Agricultural operations participating in Agricultural Preservation Districts receive further protection against claims of nuisance.18 Property deeds in subdivisions within 300 feet of an Agricultural Preservation District come with a notice about agricultural chemicals, nighttime operations, manure, dust, noise, and other odors. The notice also states that “the use and enjoyment of this property is expressly conditioned on acceptance of any annoyance or inconvenience which may result from such normal agricultural uses and activities.”19 As long as lawful, the preservation statute treats agricultural uses and activities in such districts as “protected actions” that no existing or future municipal codes and ordinances can regulate.20

In addition, the state’s agricultural preservation law requires that villages, when considering a new subdivision development, provide a fifty-foot setback from any Agricultural Preservation District.21 For example, a developer sued the Delaware Agricultural Lands Preservation Foundation after the state agency approved an Agricultural Preservation District adjacent to a planned residential subdivision.22 The developer argued that the fifty-foot setback required on the subdivision’s property constituted an unconstitutional taking of property. Initially, the Delaware Superior Court ruled that the developer had to provide the setback.23 However, the state’s supreme court later ruled that because the development predated the proposed Agricultural Preservation District, the developer did not have to provide a setback.24

Attorney Fees

Delaware’s two main RTF related statutes do not provide any specific provisions for attorney fees. However, if a lawsuit alleging nuisance is filed against owners of lands in an Agricultural Preservation District and the owners prevail, the owners are entitled to recover costs and expenses related to the lawsuit, including attorney fees.25 This, and similar language, may have a chilling effect on the filing of nuisance suits in favor of industrial operators.26

  • 1. Del. Code tit. 3, § 1401 (1980). For the justification of later RTF amendments, see 71 Del. Laws 462 (1998) (H.B. 609) (adding Del. Code tit. 10, § 8141).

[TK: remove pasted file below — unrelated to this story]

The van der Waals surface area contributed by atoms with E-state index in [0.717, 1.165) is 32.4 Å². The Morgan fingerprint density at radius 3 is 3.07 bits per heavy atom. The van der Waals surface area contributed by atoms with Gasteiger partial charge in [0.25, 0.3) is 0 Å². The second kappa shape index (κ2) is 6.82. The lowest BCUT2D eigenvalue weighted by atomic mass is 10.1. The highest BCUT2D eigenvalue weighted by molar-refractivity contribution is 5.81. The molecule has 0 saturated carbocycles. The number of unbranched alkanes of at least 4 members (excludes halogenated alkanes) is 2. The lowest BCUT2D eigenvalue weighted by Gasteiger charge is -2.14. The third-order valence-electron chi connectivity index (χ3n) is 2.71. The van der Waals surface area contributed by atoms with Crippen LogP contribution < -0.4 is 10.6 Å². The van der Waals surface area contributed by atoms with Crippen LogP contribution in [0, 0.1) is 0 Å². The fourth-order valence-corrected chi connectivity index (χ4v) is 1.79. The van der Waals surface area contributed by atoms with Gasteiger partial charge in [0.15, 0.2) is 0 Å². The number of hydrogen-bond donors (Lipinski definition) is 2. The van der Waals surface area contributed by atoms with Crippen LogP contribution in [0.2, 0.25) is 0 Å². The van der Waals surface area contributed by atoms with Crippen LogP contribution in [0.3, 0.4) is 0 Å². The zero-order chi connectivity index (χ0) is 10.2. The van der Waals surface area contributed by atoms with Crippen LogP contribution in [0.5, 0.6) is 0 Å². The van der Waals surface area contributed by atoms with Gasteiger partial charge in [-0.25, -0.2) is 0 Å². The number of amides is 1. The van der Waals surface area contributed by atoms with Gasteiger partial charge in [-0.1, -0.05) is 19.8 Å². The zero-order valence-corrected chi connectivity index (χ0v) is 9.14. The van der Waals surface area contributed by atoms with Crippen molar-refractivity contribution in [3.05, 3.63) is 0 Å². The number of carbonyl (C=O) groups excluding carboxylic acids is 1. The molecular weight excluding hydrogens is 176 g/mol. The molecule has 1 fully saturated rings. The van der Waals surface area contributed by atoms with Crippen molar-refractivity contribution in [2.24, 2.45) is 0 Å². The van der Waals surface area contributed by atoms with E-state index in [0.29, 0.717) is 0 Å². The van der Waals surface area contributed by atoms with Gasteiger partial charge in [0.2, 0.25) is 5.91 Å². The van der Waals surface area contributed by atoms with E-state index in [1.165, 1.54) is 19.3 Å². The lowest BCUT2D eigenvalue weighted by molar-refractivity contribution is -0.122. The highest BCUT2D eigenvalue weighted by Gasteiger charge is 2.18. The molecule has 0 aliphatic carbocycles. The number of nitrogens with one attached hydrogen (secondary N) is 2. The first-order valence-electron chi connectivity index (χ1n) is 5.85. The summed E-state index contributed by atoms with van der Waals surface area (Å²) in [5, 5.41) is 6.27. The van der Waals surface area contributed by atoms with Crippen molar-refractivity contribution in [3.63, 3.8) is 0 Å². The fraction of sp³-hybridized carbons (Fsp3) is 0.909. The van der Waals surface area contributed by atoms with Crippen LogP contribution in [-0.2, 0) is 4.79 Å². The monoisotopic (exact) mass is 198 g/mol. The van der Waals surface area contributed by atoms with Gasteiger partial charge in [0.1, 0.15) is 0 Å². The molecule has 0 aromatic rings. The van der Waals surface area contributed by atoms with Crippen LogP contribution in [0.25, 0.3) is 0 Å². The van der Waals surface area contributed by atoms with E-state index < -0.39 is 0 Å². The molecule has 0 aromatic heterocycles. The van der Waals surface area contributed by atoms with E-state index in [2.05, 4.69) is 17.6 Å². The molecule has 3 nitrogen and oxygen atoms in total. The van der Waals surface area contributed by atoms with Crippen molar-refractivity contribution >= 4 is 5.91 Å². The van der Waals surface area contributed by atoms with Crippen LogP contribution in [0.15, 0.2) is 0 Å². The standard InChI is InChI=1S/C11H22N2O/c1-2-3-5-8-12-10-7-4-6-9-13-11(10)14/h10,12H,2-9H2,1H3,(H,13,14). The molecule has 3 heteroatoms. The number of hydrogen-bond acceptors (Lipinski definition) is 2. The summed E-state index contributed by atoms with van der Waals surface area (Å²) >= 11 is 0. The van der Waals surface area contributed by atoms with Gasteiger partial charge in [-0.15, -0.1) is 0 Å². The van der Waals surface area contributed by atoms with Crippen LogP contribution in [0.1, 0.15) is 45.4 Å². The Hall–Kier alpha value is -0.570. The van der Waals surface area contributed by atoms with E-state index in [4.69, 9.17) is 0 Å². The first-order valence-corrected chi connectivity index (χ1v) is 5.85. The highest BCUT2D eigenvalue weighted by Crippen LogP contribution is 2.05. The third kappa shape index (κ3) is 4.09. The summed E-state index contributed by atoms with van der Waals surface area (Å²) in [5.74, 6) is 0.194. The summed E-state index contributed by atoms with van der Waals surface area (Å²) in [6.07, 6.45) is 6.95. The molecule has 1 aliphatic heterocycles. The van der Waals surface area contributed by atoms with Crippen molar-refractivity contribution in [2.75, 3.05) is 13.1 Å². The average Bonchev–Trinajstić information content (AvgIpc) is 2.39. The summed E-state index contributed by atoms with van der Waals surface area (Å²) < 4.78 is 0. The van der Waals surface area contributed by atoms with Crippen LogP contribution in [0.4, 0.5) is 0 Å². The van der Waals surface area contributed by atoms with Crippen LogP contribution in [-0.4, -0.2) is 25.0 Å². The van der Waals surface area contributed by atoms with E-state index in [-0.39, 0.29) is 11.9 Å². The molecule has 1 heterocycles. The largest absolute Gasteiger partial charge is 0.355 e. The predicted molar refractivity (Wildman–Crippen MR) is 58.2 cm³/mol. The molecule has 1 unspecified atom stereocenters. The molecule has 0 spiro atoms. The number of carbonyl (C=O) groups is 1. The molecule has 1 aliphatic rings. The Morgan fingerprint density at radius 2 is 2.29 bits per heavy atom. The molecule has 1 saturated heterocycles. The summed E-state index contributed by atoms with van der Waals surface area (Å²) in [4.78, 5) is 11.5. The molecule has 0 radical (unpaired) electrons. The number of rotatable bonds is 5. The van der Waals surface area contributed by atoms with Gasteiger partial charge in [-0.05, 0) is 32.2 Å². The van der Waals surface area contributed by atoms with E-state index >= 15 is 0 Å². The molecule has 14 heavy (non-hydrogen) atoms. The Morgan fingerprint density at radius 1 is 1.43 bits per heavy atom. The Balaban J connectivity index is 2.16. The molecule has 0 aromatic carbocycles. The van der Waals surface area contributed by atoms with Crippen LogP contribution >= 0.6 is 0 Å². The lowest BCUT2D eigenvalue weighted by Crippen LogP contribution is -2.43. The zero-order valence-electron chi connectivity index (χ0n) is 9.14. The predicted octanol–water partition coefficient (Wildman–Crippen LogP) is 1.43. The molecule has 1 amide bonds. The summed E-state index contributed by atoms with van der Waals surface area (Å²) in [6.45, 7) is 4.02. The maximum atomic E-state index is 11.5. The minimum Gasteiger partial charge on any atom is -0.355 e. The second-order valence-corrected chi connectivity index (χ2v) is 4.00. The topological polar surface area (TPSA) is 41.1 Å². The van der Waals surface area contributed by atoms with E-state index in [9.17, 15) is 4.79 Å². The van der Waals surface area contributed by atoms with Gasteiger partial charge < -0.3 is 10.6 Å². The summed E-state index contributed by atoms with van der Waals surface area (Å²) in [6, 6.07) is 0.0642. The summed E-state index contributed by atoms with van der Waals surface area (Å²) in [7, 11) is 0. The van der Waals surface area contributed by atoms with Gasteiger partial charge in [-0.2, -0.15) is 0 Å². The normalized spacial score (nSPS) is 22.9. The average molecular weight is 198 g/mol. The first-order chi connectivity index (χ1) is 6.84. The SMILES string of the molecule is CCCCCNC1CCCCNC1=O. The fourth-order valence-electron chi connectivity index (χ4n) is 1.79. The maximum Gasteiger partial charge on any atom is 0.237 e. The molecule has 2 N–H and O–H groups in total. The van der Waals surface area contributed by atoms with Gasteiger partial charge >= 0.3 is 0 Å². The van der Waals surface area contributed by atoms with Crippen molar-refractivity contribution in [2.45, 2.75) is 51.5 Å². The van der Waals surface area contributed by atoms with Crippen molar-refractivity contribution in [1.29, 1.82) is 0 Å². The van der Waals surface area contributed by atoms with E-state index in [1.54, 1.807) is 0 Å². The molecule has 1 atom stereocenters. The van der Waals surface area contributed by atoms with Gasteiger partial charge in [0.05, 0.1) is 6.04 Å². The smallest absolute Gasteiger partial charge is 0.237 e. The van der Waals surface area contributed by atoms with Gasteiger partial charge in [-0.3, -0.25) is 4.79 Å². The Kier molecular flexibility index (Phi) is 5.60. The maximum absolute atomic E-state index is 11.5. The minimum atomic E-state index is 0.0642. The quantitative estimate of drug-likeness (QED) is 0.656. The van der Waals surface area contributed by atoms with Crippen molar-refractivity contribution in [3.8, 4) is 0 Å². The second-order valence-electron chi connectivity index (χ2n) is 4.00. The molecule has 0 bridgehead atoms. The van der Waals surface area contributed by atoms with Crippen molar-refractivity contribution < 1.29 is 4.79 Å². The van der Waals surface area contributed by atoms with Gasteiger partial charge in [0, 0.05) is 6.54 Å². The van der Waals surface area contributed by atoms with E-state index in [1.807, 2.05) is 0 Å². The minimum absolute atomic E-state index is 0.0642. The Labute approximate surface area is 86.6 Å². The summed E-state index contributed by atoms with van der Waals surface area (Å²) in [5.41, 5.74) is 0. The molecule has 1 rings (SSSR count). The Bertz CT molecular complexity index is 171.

• 2. U.S. Department of Agriculture, USDA Quick Stats Tool: June 1980 Survey, Delaware, distributed by National Agricultural Statistics Service, accessed December 8, 2020,; “2021 State Agriculture Overview: Delaware,” U.S. Department of Agriculture, National Agricultural Statistics Service, accessed October 21, 2022,
  • 3. Del. Code tit. 3, § 1401 (2021); Del. Code tit. 10, § 8141(a) (2021).
  • 4. Del. Code tit. 10, § 8141(a) (2021).
  • 5. For the laws on Agricultural Preservation Districts, see Del. Code tit. 3, §§ 907–911 (2021). See also Antonio Prado, “65 Farms Permanently Preserved by Agricultural Lands Preservation Foundation,” Dover Post, January 4, 2013; and “Del. Hits Farm Preservation Milestone,” Delaware State News (Dover), March 21, 2009.
  • 6. Del. Code tit. 3, § 907(a) (2021).
  • 7. Del. Code tit. 3, § 907(d) (2021); “Preservation Program Helps Protect Farmland, Open Space,” Middletown (Del.) Transcript, April 4, 2013.
  • 8. See generally Del. Code tit. 3, § 1401 (2021), and Del. Code tit. 10, § 8141 (2021).
  • 9. Del. Code tit. 10, § 8141(c) (2021).
  • 10. Del. Code tit. 10, § 8141(b)(1), (3) (2021).
  • 11. Del. Code tit. 10, § 8141(b)(2) (2021).
  • 12. Del. Code tit. 10, § 8141(d) (2021).
  • 13. Del. Code tit. 3, § 1401 (2021).
  • 14. 77 Del. Laws 376 (2010) (S.B. 265) (amending Del. Code tit. 3, § 1401)
  • 15. Del. Code tit. 3, § 1401 (2021); Del. Code tit. 10, § 8141(e) (2021).
  • 16. Del. Code tit. 3, § 1401 (2021).
  • 17. Del. Code tit. 3, § 1401 (2021).
  • 18. Del. Code tit. 3, § 910(b) (2021)
  • 19. Del. Code tit. 3, § 910(a)(1) (2021).
  • 20. Del. Code tit. 3, § 910(b) (2021).
  • 21. Del. Code tit. 3, § 910(a) (2021).
  • 22. In re 244.5 Acres of Land in the Vill., LLC v. Del. Agric. Lands Found., 808 A.2d 753, 758 (Del. 2002).
  • 23. In re 244.5 Acres of Land the Vill., L.L.C. v. Del. Agric. Lands Found., No. Civ.A. 98C-02-021, 2001 WL 1469155 (Del. Super. Ct. Aug. 22, 2001).
  • 24. In re 244.5 Acres of Land in the Vill., LLC, 808 A.2d at 758.
  • 25. Del. Code tit. 3, § 910(b) (2021).
  • 26. Cordon M. Smart, “The ‘Right to Commit Nuisance’ in North Carolina: A Historical Analysis of the Right-to-Farm Act,” North Carolina Law Review 94, no. 6 (2016): 2097–154.